Motor Growth Curves

GMFM scores of a sample of over 650 Ontario children with cerebral palsy with varying GMFCS levels have been used to create five Motor Growth Curves. These curves describe the patterns of motor development of this sample of children, grouped by GMFCS level and are similar to the growth charts that are used to follow the height and weight of children as they grow. These "growth curves" help doctors, therapists, and families to understand how the gross motor abilities of children in each level change with age, and to estimate a child's future motor capabilities including how much independence children are likely to achieve.

The Motor Growth Curves present a plot of GMFM-66 scores (on the vertical axis) by age (across the horizontal axis) for each of the five GMFCS levels. They were developed from data obtained from a large, population-based sample of children with cerebral palsy (Rosenbaum et al., 2002). On first assessment using the GMFM-66, a child's relative ranking compared to children in the population-based sample can be determined. With repeated scoring over time, it is possible to determine whether a child is functioning as well as expected, better than expected or more poorly then expected.

Rosenbaum, P., Walter, S., Hanna, S., Palisano, R., Russell, D., Raina, P., Wood, E., Bartlett, D., & Galuppi, B. (2002). Prognosis for gross motor function in cerebral palsy: Creation of motor development curves. Journal of the American Medical Association, 288 (11), 1357-1363. 

Percentiles

Tabulated reference percentiles are available for use with the GMFM-66 to assess children with cerebral palsy. The percentiles are presented by GMFCS levels, and are suitable for scientific or clinical use in conjunction with the GMFM-66 manual. The percentiles are derived from a longitudinal sample of 1940 GMFM-66 assessments of 650 children with CP, 2 - 12 years of age. This stratified (by age and GMFCS) random sample was collected from among all children with CP who were receiving a variety of developmental therapies and services at publicly funded children's rehabilitation centres in Ontario, Canada, between 1996 and 2001.

The development and appropriate use of these percentiles is described in:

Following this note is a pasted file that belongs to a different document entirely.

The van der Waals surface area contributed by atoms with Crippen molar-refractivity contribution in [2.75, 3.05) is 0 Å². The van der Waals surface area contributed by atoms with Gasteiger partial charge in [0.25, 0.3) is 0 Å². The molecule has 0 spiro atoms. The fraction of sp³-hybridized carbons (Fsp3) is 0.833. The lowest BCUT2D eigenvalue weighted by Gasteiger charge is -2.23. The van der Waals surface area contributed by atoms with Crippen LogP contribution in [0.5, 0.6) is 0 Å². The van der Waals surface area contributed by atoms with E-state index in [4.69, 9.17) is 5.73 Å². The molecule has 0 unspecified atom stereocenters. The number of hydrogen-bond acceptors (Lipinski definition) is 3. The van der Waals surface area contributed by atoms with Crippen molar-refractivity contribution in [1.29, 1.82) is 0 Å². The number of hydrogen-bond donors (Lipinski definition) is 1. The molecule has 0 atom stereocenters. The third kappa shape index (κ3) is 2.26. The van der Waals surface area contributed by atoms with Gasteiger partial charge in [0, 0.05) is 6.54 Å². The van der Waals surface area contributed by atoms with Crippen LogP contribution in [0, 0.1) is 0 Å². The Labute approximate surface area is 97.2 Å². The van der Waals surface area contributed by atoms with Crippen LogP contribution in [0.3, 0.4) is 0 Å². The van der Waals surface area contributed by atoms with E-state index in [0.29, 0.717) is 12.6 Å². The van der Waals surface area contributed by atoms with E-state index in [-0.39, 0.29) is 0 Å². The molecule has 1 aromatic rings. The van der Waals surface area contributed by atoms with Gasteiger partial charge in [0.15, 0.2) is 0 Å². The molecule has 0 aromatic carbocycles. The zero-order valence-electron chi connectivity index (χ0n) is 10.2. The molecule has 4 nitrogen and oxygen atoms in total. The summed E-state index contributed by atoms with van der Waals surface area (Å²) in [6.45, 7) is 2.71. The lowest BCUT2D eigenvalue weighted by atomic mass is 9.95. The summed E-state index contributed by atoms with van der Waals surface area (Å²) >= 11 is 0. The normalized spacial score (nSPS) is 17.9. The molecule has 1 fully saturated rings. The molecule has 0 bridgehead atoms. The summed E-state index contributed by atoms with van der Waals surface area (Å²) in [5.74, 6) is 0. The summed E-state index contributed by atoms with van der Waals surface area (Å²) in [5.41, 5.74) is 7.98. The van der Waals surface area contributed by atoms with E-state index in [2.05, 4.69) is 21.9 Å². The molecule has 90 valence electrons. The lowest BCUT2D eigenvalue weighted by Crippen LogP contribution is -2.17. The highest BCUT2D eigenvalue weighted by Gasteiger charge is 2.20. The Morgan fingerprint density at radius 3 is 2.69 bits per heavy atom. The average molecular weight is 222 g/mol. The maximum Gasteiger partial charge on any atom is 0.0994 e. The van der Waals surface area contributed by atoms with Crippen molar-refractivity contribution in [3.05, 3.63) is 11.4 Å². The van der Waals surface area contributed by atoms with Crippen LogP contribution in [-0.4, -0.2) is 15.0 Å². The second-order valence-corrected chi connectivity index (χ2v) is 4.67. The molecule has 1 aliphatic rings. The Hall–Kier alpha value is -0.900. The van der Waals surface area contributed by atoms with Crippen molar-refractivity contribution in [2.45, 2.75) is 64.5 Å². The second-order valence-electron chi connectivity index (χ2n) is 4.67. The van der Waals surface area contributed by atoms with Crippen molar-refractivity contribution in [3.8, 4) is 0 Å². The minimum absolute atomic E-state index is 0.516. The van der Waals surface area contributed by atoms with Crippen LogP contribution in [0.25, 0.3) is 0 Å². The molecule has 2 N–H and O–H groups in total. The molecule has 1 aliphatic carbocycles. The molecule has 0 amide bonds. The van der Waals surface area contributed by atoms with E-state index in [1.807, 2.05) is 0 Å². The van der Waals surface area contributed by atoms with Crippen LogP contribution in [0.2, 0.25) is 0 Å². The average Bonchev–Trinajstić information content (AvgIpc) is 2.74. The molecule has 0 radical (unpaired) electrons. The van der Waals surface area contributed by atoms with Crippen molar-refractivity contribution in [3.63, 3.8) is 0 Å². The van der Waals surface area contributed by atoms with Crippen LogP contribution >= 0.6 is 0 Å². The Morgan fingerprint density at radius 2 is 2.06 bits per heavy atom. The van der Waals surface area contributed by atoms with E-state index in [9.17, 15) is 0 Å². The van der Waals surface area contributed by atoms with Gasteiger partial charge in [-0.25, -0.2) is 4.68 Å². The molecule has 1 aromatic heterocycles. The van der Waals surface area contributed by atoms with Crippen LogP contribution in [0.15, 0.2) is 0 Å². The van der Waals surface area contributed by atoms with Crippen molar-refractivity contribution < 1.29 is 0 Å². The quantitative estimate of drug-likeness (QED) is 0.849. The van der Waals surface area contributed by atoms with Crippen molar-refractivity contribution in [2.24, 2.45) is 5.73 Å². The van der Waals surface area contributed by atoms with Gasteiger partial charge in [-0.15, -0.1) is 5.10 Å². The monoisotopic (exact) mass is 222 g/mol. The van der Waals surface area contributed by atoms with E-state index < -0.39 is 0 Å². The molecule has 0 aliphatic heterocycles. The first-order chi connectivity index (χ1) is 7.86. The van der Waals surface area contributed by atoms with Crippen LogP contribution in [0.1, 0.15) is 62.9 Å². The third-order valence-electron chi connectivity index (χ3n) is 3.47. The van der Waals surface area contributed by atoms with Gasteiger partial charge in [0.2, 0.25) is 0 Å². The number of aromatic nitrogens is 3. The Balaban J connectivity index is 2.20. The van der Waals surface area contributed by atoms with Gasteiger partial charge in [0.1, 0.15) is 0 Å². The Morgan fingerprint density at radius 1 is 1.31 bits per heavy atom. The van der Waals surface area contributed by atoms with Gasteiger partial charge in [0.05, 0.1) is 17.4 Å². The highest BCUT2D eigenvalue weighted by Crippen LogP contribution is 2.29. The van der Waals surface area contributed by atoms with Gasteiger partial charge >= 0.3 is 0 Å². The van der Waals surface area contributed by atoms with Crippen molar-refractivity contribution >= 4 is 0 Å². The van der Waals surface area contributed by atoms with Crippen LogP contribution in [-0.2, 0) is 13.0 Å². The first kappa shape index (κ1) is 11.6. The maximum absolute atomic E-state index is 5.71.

Hanna, S.E., Bartlett, D.J., Rivard, L.M., & Russell, D.J. (2008). Reference curves for the Gross Motor Function Measure: Percentiles for clinical description and tracking over time among children with cerebral palsy. Physical Therapy 88(5) 596 - 607. doi: 10.2522/ptj.20070314

Frequently Asked Questions

Q. What are the motor growth curves, and what information do they provide?

A. The curves can be used to describe patterns of gross motor function for children with cerebral palsy over time, and to estimate a child’s future motor capabilities (similar to height and weight growth charts). The motor growth curves present a plot of GMFM-66 scores (on the vertical axis) by age (across the horizontal axis) for each of the five GMFCS levels. They were developed from data obtained from a large, population-based sample of children with cerebral palsy (Rosenbaum et al., 2002).

Rosenbaum, P., Walter, S., Hanna, S., Palisano, R., Russell, D., Raina, P., Wood, E., Bartlett, D.J., & Galuppi, B.E. (2002) Prognosis for Gross Motor Function in Cerebral Palsy: Creation of motor development curves. Journal of the American Medical Association, 288:1357-1363.

Q. Who can use the motor growth curves?

A. Anyone who can administer and score the GMFM-66 can plot an individual child’s score.

Q. How can the motor growth curves be used?

A. On first assessment using the GMFM-66, a child’s relative ranking compared to children in the population-based sample can be determined. With repeated scoring over time, it is possible to determine whether a child is functioning as well as expected, better than expected or more poorly then expected (to be developed after completion of the clinical tracking paper – S. Hanna).

Q. How frequently should a child’s GMFM-66 score be plotted?

A. There is no recommended frequency however plotting scores at yearly intervals would be appropriate.

Q. What are the implications for services when the GMFM-66 scores reach a plateau?

A. It is important to be aware that while children with cerebral palsy may reach a plateau in the abilities specifically measured by the GMFM-66, decisions regarding service provision should not be based on their GMFM-66 scores alone. Gross motor function in children with cerebral palsy may continue to change over time as they use these abilities in the context of daily life. It is also important to keep in mind that children with cerebral palsy continue to develop important quality of movement aspects which may, in turn, improve overall gross motor performance. The goals of service provision may shift away from a focus on the development of motor skills towards such goals as the prevention of secondary impairments. As well, physical goals may be replaced with communication or other goals. Decisions regarding service provision must take all of these factors into account.